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Fake relics “found” in Michigan at turn of century still provoke interest

"Ancient relics from the Mediterranean found across Michigan!"

That headline turned heads at the turn of the last century.

Eric Perkins from the Michigan History Center joined Stateside to talk about the story of these ancient "relics" and how they ended up being "discovered" in Michigan.
According to Perkins, it all started in October of 1890 when a man named James Scotford was digging post holes in Montcalm County. He claimed to have found ancient clay and copper artifacts. Scotford created quite a buzz around town, to the point that Montcalm County formed an Archeological Trust. The goal was to "corner the market" on these relics and find more of them.

However, when experts were recruited to examine these artifacts, they were quickly determined to be fake. The trust was dissolved, but the story didn't end there.

"[The Michigan relics] becomes such a craze, if you will, because the things keep turning up,  that in 1907 a Detroit News reporter gets a hold of [the story] ... and in the great tradition of investigative reporting, he digs and digs and he goes and he finds the guys who are now in the Detroit area and he grills these guys," said Perkins.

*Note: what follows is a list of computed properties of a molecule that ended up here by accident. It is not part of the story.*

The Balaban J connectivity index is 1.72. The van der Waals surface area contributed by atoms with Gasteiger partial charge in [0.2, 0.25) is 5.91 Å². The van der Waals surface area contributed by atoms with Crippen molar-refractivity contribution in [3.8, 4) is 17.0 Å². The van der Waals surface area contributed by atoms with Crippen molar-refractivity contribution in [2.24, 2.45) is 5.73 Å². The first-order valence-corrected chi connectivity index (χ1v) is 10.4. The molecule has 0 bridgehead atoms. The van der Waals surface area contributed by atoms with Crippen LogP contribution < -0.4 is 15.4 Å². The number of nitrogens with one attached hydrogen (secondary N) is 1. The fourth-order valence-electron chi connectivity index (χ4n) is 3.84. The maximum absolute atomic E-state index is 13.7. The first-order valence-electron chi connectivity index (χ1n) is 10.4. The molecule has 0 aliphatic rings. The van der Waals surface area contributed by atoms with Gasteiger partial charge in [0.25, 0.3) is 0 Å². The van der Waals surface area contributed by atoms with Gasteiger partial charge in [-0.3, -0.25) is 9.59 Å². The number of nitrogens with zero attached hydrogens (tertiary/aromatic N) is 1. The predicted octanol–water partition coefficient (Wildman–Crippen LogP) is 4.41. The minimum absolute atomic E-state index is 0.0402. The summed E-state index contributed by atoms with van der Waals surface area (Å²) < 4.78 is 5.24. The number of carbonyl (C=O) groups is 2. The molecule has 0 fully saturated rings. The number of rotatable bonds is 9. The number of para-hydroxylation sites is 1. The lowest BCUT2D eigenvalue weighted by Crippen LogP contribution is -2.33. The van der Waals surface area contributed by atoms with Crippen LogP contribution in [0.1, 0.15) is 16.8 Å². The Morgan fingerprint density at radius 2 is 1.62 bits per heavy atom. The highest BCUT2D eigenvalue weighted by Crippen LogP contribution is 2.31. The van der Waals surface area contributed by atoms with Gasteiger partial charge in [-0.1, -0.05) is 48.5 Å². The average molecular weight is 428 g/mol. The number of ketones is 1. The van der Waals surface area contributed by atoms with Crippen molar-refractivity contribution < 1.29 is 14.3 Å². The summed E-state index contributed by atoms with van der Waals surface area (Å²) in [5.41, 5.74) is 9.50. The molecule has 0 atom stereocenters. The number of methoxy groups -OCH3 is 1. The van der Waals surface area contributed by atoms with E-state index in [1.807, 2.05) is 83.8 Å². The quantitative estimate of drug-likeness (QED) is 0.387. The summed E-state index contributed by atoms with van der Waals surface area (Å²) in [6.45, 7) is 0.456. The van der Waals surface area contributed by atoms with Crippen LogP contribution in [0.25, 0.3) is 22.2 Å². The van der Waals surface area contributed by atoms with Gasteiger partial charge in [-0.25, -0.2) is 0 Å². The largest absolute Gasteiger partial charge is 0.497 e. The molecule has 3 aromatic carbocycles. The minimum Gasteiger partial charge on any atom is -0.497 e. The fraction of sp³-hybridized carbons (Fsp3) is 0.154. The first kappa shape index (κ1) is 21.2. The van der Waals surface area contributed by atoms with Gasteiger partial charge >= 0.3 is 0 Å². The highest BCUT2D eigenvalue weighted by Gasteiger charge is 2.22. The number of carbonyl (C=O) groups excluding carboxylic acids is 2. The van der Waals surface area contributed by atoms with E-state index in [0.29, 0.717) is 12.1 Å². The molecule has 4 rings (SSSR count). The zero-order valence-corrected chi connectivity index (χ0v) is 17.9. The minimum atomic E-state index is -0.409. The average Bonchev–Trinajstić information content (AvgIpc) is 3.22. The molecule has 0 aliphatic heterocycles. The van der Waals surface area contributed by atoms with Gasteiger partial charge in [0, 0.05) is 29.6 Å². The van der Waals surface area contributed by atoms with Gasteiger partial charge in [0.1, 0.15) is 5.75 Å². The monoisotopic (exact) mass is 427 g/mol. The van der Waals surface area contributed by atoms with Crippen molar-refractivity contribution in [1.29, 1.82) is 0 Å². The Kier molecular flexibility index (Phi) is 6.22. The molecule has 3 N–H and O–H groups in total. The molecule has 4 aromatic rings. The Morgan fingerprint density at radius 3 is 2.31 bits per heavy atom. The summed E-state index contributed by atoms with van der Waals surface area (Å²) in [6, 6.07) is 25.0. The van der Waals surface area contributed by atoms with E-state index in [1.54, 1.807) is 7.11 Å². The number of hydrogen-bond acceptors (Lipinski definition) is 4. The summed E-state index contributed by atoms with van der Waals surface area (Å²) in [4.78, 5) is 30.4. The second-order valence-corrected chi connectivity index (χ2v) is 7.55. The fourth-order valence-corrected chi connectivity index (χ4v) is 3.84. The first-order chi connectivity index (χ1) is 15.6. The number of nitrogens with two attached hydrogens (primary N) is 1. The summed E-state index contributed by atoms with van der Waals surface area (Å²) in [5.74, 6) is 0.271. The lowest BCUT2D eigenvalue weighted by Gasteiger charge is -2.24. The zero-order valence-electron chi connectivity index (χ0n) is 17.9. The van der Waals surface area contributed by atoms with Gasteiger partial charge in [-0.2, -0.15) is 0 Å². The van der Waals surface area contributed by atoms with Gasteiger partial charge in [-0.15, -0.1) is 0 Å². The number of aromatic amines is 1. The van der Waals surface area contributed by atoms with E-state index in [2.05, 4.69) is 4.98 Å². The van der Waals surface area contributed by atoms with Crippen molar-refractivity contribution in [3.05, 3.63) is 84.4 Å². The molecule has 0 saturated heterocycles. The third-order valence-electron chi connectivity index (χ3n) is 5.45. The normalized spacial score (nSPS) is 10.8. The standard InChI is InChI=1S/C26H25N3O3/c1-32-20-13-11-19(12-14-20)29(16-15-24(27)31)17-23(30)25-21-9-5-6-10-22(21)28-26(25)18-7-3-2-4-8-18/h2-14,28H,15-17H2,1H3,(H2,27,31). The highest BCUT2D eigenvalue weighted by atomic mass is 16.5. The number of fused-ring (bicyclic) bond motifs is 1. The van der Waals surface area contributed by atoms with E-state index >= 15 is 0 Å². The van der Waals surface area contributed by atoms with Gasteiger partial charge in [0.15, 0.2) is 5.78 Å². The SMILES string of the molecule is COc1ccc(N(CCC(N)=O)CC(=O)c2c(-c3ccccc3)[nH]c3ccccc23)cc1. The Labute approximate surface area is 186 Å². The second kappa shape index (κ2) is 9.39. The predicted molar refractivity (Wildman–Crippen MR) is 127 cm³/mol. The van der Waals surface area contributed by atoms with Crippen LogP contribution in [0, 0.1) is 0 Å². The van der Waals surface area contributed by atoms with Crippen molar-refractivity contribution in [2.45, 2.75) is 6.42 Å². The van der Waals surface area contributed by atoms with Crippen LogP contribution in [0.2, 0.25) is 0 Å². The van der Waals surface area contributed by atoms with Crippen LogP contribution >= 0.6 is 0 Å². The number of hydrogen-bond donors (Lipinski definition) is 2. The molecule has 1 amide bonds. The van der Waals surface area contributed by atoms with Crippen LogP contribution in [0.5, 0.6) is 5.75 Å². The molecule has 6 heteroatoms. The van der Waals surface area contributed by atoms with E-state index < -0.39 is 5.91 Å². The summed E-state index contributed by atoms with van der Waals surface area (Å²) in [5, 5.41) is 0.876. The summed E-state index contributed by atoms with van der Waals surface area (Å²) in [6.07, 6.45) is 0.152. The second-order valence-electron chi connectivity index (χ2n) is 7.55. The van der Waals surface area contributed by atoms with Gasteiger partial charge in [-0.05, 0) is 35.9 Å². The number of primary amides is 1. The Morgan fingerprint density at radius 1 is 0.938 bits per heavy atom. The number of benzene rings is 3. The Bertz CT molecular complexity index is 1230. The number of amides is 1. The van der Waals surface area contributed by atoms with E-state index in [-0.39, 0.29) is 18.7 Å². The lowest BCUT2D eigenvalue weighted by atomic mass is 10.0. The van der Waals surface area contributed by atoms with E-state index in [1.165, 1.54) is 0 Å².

According to Perkins, no one ever confesses, but one of the men was quoted as saying, "Who are you to interfere with a private enterprise?" 
More than 3,000 items are known to have been created as the men would stage more finds across the state over the years.
Listen to the full interview to hear how much effort went into creating these "relics," including how Michigan's Secretary of State defended the scam and why there are still people who believe the "artifacts" are real.

This segment is produced in partnership with the Michigan History Center.

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